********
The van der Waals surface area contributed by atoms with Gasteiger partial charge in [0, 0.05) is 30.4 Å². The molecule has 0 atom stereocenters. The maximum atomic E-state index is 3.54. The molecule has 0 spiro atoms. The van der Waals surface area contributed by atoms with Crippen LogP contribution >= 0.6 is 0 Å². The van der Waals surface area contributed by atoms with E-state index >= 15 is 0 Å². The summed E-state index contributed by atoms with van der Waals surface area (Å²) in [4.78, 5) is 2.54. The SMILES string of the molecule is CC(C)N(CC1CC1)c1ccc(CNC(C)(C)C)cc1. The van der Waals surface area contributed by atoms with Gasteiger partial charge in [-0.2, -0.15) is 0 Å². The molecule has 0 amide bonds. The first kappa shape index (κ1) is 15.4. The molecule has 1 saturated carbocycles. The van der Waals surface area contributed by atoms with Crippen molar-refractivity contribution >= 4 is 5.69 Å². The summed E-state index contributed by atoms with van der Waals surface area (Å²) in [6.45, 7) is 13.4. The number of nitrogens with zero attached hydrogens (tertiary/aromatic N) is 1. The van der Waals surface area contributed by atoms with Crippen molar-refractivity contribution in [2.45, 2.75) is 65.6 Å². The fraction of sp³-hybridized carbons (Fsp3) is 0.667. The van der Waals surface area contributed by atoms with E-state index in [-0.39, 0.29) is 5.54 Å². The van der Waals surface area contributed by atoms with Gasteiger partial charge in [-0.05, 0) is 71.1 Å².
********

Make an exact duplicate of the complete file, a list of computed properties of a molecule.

The van der Waals surface area contributed by atoms with Gasteiger partial charge in [0, 0.05) is 30.4 Å². The molecule has 0 atom stereocenters. The maximum atomic E-state index is 3.54. The molecule has 0 spiro atoms. The van der Waals surface area contributed by atoms with Crippen LogP contribution >= 0.6 is 0 Å². The van der Waals surface area contributed by atoms with E-state index >= 15 is 0 Å². The summed E-state index contributed by atoms with van der Waals surface area (Å²) in [4.78, 5) is 2.54. The SMILES string of the molecule is CC(C)N(CC1CC1)c1ccc(CNC(C)(C)C)cc1. The van der Waals surface area contributed by atoms with Gasteiger partial charge in [-0.2, -0.15) is 0 Å². The molecule has 0 amide bonds. The first kappa shape index (κ1) is 15.4. The molecule has 1 saturated carbocycles. The van der Waals surface area contributed by atoms with Crippen molar-refractivity contribution >= 4 is 5.69 Å². The summed E-state index contributed by atoms with van der Waals surface area (Å²) in [6.45, 7) is 13.4. The number of nitrogens with zero attached hydrogens (tertiary/aromatic N) is 1. The van der Waals surface area contributed by atoms with Crippen molar-refractivity contribution in [2.45, 2.75) is 65.6 Å². The fraction of sp³-hybridized carbons (Fsp3) is 0.667. The van der Waals surface area contributed by atoms with E-state index in [-0.39, 0.29) is 5.54 Å². The van der Waals surface area contributed by atoms with Gasteiger partial charge in [-0.05, 0) is 71.1 Å².